Saturday, January 30, 2021

Come! Alicia Barcenas´s second lecture on our Climate Change and the Challenges of Development Series

The Oxford Department of International Development will host Alicia Barcena, Executive Secretary of ECLAC on Friday 5 February at 5pm to discuss "The Climate Emergency in Latin America: Threats and Opportunities for Sustainable Development".  It will be a great opportunity to learn more about ECLAC´s leading work on the subject and innovative thinking about the relations between development, inequalities and environmental sustainability.  You can sign up for the event here

Saturday, November 14, 2020

Looking to hire a post-doc for project of labor formalization

 We are starting a new project that will explore how to promote formalization in the mining sector, with particular attention to the case study of Peruvian gold.  It should be an exciting opportunity to link academic research and policy impact.  We have raised funds to hire a post-doc with experience in qualitative research, willingness to spend time in Peru and interest in policy discussions.  Please either apply or invite others to apply!  You can find more details here

Tuesday, October 27, 2020

More on my new book

Bloomsbury has kindly giving me access to the first few pages of my new book to share with everyone.  You can access them here; I hope you can read it and send me comments.  

The book is in both hardcover for libraries and paperback for those of you who may find it interesting.  I would really appreciate if you can distribute these details around!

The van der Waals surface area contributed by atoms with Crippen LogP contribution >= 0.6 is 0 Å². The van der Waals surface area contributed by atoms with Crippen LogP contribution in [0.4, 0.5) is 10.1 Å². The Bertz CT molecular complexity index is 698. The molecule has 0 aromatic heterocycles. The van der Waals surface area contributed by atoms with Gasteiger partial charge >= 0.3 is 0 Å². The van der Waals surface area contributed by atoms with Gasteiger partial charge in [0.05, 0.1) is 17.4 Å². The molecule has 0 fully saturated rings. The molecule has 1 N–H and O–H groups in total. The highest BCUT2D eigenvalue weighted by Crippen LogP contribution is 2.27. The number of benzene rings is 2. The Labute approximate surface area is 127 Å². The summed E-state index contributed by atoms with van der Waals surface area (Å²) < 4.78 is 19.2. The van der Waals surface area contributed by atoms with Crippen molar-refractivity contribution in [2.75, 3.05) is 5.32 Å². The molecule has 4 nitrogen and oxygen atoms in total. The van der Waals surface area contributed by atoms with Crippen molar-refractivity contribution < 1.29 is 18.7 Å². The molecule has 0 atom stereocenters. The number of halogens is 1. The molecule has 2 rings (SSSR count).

Here you have some of the endorsements:

"A compelling case for the urgency of tackling inequality, in Latin America and the world, without falling into the temptation of a silver-bullet approach. Thanks to Diego's insightful book, we now have a better understanding of the policies, politics and history of Latin American inequality. This book will be useful to succeed in the battle against social injustice in the region." --Rebeca Grynspan, Ibero-American Secretary General

"This book, by one of the best experts on inequalities and social policies in Latin America... is a must read in an era of rising global inequality, which is only becoming worse with the COVID-19 pandemic" -- José Antonio Ocampo (Columbia University, former Under-Secretary General of the UN)

"This is an excellent work on the complexities of inequality in Latin America and the lessons we can learn from ideas, social movements, and policies developed in middle income countries to reduce income and wealth inequality. This very important book is a must-read both for scholars of development studies and Latin American politics as well as for practitioners seeking to reduce inequality in developing and developed economies." --Dr Néstor Castañeda, University College London

Tuesday, September 29, 2020

My upcoming book

My new book is coming out in December.  I wrote it primarily during my year at the Kellogg Institute in Notre Dame and I am very thankful to them for the opportunity.  The book uses the Latin American experience to warn against the economic, political and social costs of inequality in other parts of the world.  It also discusses some of the ways in which Latin Americans have tried to fight inequality and some of the policies and institutions we need to develop in the future.  Although I will discuss more about the book in future entries, I just wanted to share my excitement about the news... at a time when I am finding hard to get excited about many other things.

You can find the link to the book in Bloomsbury here

Saturday, April 18, 2020

A progressive future... or an opportunity for the radical right?

Let me here start a discussion that I hope to develop further in the future.  In recent weeks, many progressive academics and even journalists, politicians and/or policymakers have begun framing the current pandemic as a window of opportunity for a more humane and progressive development model.